State budget writers have found a way to finance two crisis centers in southern Idaho to serve as a safety net to treat at-risk mentally ill people whose symptoms often land them in hospitals or jail.

The Joint Finance Appropriations Committee voted 16-2 on Wednesday to divert nearly $1.5 million to fund two crisis centers that will likely be located in Boise and Twin Falls.

Adam Cotterell / Boise State Public Radio

The President Pro Tem of Idaho’s Senate, Brent Hill (R-Rexburg) Tuesday said his greatest disappointment for the current legislative session is that lawmakers have not brought forth a bill to prevent discrimination against the LGBT community that also ensures religious freedom. A week ago Hill told KBSX that negotiations had been going on behind the scenes and that there was still time in the session to present a bill.

Legislature Live screenshot

A packed meeting at the Idaho statehouse this afternoon focused on the hot topic of federal lands. The House and Senate resource committees convened to welcome speakers from Utah advocating that public lands be transferred from the federal government to Western states. The meeting did not include any public testimony.

Adam Cotterell / Boise State Public Radio

A national suicide prevention organization and several Idaho groups with the same mission plan to spend Thursday trying to convince Idaho lawmakers to implement four recommendations. Those recommendations are the top priorities from a twelve-point suicide prevention plan created last year by the Idaho Health Quality Planning Commission.

The HQPC is a group of healthcare professionals, insurance industry reps and academics that advises Idaho lawmakers on ways to improve healthcare. It has identified suicide as one of the biggest public health threats facing Idaho. 

Adam Cotterell / Boise State Public Radio

We’re more than a month and a half into the 2016 session of Idaho’s legislature. By this point in last year’s session, dozens of protesters had been arrested. They wanted lawmakers to pass a bill making it illegal to discriminate against people based on sexual orientation and gender identity. The year before saw similar protests but this year they’ve been largely absent.

Nicole LaFavour, one of the leaders of the Add the Words movement says it’s because a group of senators has been meeting to craft a bill that could get bipartisan support.

Samantha Wright / Boise State Public Radio

The Idaho House has voted to ban cities from hiking the minimum wage. The bill prohibits local governments from instituting ordinances to raise the minimum wage. It also bans doing it through ballot initiatives.

Supporters of the bill, including Rep. Luke Malek, R-Coeur d’Alene, say it’s not about wages, it’s about keeping laws uniform across the state.

“When it comes to minimum wage, a patchwork approach is bad policy. Wages in Idaho can’t be resolved adequately by a heavy-handed approach that hurts business,” says Malek.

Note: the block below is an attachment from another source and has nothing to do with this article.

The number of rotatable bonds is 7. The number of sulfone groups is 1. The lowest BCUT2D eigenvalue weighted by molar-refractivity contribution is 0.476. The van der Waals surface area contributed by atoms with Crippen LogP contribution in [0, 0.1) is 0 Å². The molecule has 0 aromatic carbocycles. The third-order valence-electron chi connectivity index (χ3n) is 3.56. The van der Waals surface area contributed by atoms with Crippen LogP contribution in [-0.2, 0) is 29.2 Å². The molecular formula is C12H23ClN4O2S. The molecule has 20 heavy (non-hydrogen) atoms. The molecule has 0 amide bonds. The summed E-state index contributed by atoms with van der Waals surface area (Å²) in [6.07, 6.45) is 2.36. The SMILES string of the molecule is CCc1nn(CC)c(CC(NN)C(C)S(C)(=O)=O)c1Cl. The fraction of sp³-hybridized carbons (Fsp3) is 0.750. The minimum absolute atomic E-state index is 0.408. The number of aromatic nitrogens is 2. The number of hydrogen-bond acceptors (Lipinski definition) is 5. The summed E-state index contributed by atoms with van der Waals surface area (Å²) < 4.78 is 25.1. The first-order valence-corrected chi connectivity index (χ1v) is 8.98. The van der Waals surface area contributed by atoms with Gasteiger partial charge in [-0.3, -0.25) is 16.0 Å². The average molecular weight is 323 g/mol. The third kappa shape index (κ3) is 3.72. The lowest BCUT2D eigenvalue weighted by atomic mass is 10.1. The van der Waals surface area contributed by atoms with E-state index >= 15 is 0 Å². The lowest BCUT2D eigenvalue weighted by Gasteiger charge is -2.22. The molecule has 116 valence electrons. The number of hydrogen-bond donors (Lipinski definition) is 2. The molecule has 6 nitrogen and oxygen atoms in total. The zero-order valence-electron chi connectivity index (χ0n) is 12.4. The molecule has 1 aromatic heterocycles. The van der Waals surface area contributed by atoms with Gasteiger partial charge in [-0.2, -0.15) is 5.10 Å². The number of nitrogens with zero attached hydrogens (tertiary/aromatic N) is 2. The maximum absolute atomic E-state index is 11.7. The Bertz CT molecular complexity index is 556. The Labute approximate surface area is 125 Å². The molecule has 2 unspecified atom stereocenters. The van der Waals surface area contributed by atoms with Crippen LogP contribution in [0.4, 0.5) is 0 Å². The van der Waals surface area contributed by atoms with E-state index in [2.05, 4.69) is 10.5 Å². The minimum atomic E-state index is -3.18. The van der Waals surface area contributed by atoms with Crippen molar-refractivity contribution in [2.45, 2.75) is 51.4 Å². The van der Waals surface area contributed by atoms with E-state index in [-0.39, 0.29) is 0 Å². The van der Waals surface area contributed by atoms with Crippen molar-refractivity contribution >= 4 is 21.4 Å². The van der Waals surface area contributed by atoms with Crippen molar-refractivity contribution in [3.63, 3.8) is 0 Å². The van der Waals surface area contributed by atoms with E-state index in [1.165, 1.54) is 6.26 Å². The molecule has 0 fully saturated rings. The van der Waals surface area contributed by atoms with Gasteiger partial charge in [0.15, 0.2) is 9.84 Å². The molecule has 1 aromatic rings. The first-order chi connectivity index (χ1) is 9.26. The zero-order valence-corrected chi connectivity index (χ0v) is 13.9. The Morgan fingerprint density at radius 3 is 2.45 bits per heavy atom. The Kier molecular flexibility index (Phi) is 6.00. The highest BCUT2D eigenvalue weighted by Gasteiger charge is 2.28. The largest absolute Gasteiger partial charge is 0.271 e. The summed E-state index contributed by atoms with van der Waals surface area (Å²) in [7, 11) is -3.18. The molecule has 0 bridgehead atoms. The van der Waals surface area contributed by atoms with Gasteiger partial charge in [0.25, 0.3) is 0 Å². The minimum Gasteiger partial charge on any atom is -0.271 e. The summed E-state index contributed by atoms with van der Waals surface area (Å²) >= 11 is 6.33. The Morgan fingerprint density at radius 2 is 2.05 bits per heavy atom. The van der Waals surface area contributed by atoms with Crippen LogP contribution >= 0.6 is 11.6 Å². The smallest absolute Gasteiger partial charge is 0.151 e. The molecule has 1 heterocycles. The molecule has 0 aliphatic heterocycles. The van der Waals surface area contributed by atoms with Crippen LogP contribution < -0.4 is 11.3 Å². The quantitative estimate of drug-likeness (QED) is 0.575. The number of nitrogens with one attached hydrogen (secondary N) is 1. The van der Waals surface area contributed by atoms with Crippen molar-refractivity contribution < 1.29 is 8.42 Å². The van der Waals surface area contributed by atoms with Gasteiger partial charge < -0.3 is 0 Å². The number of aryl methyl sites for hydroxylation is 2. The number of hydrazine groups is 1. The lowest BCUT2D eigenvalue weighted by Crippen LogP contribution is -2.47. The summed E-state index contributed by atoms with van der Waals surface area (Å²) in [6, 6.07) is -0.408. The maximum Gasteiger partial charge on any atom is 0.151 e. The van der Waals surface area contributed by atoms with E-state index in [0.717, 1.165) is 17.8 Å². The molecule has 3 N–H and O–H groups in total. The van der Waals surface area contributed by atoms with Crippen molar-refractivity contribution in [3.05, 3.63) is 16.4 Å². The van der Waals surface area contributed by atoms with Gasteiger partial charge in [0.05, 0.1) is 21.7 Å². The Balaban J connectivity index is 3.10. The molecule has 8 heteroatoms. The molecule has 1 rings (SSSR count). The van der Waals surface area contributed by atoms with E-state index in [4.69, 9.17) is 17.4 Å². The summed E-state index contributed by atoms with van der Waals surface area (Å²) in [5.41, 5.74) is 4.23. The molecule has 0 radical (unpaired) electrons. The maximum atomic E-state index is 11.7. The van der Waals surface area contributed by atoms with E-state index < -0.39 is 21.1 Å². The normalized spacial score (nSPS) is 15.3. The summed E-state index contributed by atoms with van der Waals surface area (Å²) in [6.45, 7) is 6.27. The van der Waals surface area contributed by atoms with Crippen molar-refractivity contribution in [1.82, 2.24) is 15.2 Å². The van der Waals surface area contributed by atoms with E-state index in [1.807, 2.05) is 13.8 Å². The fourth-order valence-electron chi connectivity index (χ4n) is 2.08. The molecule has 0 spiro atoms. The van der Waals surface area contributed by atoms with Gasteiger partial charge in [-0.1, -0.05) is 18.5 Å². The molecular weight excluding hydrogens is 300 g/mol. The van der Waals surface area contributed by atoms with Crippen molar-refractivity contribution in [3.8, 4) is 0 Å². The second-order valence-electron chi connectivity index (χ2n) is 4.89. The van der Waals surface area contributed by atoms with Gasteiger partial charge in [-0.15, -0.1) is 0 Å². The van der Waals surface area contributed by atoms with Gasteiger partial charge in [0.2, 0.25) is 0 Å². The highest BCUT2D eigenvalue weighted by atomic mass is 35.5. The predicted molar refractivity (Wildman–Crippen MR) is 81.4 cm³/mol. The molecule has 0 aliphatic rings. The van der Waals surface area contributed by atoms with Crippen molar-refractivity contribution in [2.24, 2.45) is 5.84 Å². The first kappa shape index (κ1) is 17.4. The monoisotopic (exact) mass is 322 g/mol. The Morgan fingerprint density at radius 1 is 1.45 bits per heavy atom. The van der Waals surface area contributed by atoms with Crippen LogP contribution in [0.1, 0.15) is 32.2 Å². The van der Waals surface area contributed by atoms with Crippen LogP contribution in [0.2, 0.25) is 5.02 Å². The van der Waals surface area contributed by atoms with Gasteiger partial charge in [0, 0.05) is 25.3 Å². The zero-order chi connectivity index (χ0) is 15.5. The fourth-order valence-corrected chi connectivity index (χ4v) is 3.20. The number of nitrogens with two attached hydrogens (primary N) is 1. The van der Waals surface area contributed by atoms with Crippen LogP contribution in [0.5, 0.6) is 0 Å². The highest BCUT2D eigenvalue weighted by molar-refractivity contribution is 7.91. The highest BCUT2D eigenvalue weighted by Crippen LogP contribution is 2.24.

Jennifer Pack / Flickr Creative Commons

A Republican lawmaker from eastern Idaho is backing a bill that would require a woman be told where she can get a free ultrasound before undergoing an abortion.

Rep. Ron Nate of Rexburg says the legislation would require the Idaho Department of Health and Welfare to compile a list of providers that offer free ultrasounds for women seeking abortions. The list would be part of the informed consent brochures abortion providers are required to distribute.

Jeff Youngstrom / Flickr

In the span of a week, lawmakers in the Idaho House voted to ban cities and counties from banning plastic grocery bags and took up a bill that could ban cities from increasing the minimum wage.

That’s after Hailey residents voted five years ago on a bag ban, and McCall residents voted last year on a higher minimum wage.

Supporters of both pieces of legislation say they're business friendly bills that would keep laws the same across the state.

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Two Idaho Democratic female lawmakers say the Idaho code isn't just for men.

Reps. Melissa Wintrow of Boise and Elaine Smith of Pocatello are backing legislation that would require gender neutral language in all of Idaho's copious laws. Wintrow says the bill is important to show young girls that they belong in all circles, particularly state government.

The two-paragraph bill says legislation should contain non-gendered phrases such as "he/she" or "his/her," rather than use the masculine pronoun by default.

Provided by Lex Shapiro

Last week, the Idaho House passed a bill that would prohibit cities from banning the use of plastic grocery bags. If it becomes law, the bill would prevent the formation of local movements — like one Lex Shapiro was a part of in Hailey five years ago — to make the bags illegal.

The 21-year-old college student grew up in the Wood River Valley, where she learned a deep appreciation for the outdoors.